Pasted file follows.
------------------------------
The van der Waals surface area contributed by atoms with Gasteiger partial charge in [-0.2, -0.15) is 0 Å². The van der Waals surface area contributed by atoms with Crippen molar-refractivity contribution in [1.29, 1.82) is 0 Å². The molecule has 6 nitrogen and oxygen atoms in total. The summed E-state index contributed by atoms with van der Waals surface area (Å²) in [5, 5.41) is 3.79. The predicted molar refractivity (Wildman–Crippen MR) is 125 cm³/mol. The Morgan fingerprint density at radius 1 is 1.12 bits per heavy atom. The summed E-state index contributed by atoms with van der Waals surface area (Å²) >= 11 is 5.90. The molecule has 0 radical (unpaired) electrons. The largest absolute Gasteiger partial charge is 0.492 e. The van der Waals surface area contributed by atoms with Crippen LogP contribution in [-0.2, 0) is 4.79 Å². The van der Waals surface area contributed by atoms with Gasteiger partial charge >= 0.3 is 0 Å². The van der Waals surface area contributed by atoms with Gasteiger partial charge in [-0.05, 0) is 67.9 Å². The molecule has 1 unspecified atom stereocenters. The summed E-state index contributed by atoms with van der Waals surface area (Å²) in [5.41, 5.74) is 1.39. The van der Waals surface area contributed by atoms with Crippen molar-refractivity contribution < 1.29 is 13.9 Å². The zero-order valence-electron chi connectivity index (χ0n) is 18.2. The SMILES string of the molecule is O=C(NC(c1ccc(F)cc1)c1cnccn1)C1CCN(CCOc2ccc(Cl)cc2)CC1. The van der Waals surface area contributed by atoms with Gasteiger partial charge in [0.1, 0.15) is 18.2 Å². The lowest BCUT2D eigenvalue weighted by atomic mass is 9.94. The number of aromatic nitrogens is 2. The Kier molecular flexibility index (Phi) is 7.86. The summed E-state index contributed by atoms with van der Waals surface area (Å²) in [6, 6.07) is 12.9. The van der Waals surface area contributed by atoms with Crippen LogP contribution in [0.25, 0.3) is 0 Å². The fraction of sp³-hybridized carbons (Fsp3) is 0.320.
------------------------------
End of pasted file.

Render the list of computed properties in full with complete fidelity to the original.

The van der Waals surface area contributed by atoms with Gasteiger partial charge in [-0.2, -0.15) is 0 Å². The van der Waals surface area contributed by atoms with Crippen molar-refractivity contribution in [1.29, 1.82) is 0 Å². The molecule has 6 nitrogen and oxygen atoms in total. The summed E-state index contributed by atoms with van der Waals surface area (Å²) in [5, 5.41) is 3.79. The predicted molar refractivity (Wildman–Crippen MR) is 125 cm³/mol. The Morgan fingerprint density at radius 1 is 1.12 bits per heavy atom. The summed E-state index contributed by atoms with van der Waals surface area (Å²) >= 11 is 5.90. The molecule has 0 radical (unpaired) electrons. The largest absolute Gasteiger partial charge is 0.492 e. The van der Waals surface area contributed by atoms with Crippen LogP contribution in [-0.2, 0) is 4.79 Å². The van der Waals surface area contributed by atoms with Gasteiger partial charge >= 0.3 is 0 Å². The van der Waals surface area contributed by atoms with Gasteiger partial charge in [-0.05, 0) is 67.9 Å². The molecule has 1 unspecified atom stereocenters. The summed E-state index contributed by atoms with van der Waals surface area (Å²) in [5.41, 5.74) is 1.39. The van der Waals surface area contributed by atoms with Crippen molar-refractivity contribution < 1.29 is 13.9 Å². The zero-order valence-electron chi connectivity index (χ0n) is 18.2. The SMILES string of the molecule is O=C(NC(c1ccc(F)cc1)c1cnccn1)C1CCN(CCOc2ccc(Cl)cc2)CC1. The van der Waals surface area contributed by atoms with Gasteiger partial charge in [0.1, 0.15) is 18.2 Å². The lowest BCUT2D eigenvalue weighted by atomic mass is 9.94. The number of aromatic nitrogens is 2. The Kier molecular flexibility index (Phi) is 7.86. The summed E-state index contributed by atoms with van der Waals surface area (Å²) in [6, 6.07) is 12.9. The van der Waals surface area contributed by atoms with Crippen LogP contribution in [0.25, 0.3) is 0 Å². The fraction of sp³-hybridized carbons (Fsp3) is 0.320.